• Now that the plot is defined, we can start the training process.



    • Lets open the visor and start the training process. The callbacks created earlier will update the plots for the loss and mse metric. We can see that both are going down with the training.


    • Make predictions

      Now that we've trained the model, lets make some predictions! For that we'll have a look at the predictions from low to high horsepowers. However, we trained our model with normalized data. Which means that we first need to obtain our predictions with normalized data and "un-normalize" them afterwards. We create a tensor with 100 entries from 0-1 as out input for the prediction.



    • From that we can calculate our normalized predictions.



    • In order to "un-normalize" the input, we scale the input tensor to fit the range between the minimum and maximum horsepower values. To "un-normalize" the predictions, we scale them to fit the range between the minimum and maximum "Miles per Gallon" values.

      The method arraySync() obtains a regular Javascript Array from a tensor. We transform the tensors because we can then process them in Javascript.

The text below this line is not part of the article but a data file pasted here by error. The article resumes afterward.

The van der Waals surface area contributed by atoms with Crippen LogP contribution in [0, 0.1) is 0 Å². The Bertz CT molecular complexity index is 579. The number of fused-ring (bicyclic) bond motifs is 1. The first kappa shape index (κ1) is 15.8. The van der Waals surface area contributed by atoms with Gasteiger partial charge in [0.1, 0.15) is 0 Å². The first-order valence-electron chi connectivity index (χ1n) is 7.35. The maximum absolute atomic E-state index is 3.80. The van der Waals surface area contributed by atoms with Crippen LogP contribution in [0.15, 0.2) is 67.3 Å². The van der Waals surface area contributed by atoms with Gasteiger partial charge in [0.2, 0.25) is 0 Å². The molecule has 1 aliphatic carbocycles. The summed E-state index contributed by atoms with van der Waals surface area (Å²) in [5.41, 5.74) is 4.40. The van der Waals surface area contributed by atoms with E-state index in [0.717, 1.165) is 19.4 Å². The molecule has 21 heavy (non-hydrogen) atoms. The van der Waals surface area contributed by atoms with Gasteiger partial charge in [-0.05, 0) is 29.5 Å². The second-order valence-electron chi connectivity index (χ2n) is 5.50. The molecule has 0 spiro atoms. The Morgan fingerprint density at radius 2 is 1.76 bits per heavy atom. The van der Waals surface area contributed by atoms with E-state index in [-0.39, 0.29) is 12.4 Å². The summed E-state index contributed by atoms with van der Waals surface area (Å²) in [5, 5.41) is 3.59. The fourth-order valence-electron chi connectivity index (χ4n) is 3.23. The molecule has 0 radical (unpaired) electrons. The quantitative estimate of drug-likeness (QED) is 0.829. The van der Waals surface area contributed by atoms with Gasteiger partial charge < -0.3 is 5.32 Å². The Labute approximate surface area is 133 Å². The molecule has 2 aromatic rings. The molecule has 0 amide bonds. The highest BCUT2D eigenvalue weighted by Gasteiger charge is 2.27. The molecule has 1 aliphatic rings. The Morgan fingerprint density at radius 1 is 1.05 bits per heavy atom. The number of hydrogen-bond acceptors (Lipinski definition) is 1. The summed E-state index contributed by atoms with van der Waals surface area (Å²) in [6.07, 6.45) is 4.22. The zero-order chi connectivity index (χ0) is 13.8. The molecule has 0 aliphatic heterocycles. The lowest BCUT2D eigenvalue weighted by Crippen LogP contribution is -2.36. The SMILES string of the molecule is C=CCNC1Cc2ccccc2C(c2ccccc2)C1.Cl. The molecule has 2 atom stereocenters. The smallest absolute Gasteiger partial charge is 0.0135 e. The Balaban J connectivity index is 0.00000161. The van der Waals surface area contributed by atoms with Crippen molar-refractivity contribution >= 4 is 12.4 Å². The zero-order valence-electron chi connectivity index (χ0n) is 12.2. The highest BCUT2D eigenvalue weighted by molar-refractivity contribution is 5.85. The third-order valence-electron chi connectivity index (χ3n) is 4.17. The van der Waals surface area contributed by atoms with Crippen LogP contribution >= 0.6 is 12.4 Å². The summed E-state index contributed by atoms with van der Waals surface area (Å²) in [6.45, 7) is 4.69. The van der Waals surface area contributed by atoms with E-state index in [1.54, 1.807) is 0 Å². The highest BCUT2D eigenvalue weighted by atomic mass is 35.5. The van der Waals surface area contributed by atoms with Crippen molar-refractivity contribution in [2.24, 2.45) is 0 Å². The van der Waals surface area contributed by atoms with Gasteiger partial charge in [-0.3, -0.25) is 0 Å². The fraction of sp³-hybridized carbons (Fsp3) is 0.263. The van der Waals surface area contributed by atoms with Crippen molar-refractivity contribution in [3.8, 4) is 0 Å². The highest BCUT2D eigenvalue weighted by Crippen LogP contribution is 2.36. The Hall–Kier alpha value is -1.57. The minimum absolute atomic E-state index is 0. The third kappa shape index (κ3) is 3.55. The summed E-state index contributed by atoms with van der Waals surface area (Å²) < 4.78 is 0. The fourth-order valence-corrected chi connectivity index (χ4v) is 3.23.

• Lets have a look how our predictions compare to the original data. For that let us first create a div Element and then plot the data.




    • Bonus

      To be honest our predictions could be better. Play around with the model architecture and see if you can improve the predictions. A couple of things you could try:

      • change the number of epochs
      • change the number of units in the hidden layer
      • change the number of hidden layers between the first hidden layer and the output layer
      • change the activation function

      Have fun!